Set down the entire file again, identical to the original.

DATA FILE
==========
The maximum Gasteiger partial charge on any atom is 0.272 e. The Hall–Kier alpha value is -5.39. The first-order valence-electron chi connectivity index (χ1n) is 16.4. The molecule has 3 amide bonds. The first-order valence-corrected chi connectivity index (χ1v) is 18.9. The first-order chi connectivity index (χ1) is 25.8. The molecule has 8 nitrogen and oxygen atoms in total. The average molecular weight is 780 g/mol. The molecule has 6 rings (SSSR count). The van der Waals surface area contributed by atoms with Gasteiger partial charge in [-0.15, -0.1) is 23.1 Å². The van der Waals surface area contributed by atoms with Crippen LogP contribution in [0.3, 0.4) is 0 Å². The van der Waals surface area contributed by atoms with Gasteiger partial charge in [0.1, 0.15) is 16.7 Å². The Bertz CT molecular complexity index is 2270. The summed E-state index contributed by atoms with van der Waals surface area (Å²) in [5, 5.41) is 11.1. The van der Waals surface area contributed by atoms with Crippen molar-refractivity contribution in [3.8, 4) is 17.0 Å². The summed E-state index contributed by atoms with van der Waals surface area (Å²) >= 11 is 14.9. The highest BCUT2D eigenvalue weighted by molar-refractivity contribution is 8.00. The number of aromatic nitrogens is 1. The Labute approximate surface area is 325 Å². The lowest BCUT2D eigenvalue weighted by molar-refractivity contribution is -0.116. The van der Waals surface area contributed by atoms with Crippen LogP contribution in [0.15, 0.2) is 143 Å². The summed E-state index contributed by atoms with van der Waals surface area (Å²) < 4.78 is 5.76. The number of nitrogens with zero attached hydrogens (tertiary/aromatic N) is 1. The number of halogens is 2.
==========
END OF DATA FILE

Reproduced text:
The maximum Gasteiger partial charge on any atom is 0.272 e. The Hall–Kier alpha value is -5.39. The first-order valence-electron chi connectivity index (χ1n) is 16.4. The molecule has 3 amide bonds. The first-order valence-corrected chi connectivity index (χ1v) is 18.9. The first-order chi connectivity index (χ1) is 25.8. The molecule has 8 nitrogen and oxygen atoms in total. The average molecular weight is 780 g/mol. The molecule has 6 rings (SSSR count). The van der Waals surface area contributed by atoms with Gasteiger partial charge in [-0.15, -0.1) is 23.1 Å². The van der Waals surface area contributed by atoms with Crippen LogP contribution in [0.3, 0.4) is 0 Å². The van der Waals surface area contributed by atoms with Gasteiger partial charge in [0.1, 0.15) is 16.7 Å². The Bertz CT molecular complexity index is 2270. The summed E-state index contributed by atoms with van der Waals surface area (Å²) in [5, 5.41) is 11.1. The van der Waals surface area contributed by atoms with Crippen molar-refractivity contribution in [3.8, 4) is 17.0 Å². The summed E-state index contributed by atoms with van der Waals surface area (Å²) >= 11 is 14.9. The highest BCUT2D eigenvalue weighted by molar-refractivity contribution is 8.00. The number of aromatic nitrogens is 1. The Labute approximate surface area is 325 Å². The lowest BCUT2D eigenvalue weighted by molar-refractivity contribution is -0.116. The van der Waals surface area contributed by atoms with Crippen LogP contribution in [0.15, 0.2) is 143 Å². The summed E-state index contributed by atoms with van der Waals surface area (Å²) < 4.78 is 5.76. The number of nitrogens with zero attached hydrogens (tertiary/aromatic N) is 1. The number of halogens is 2.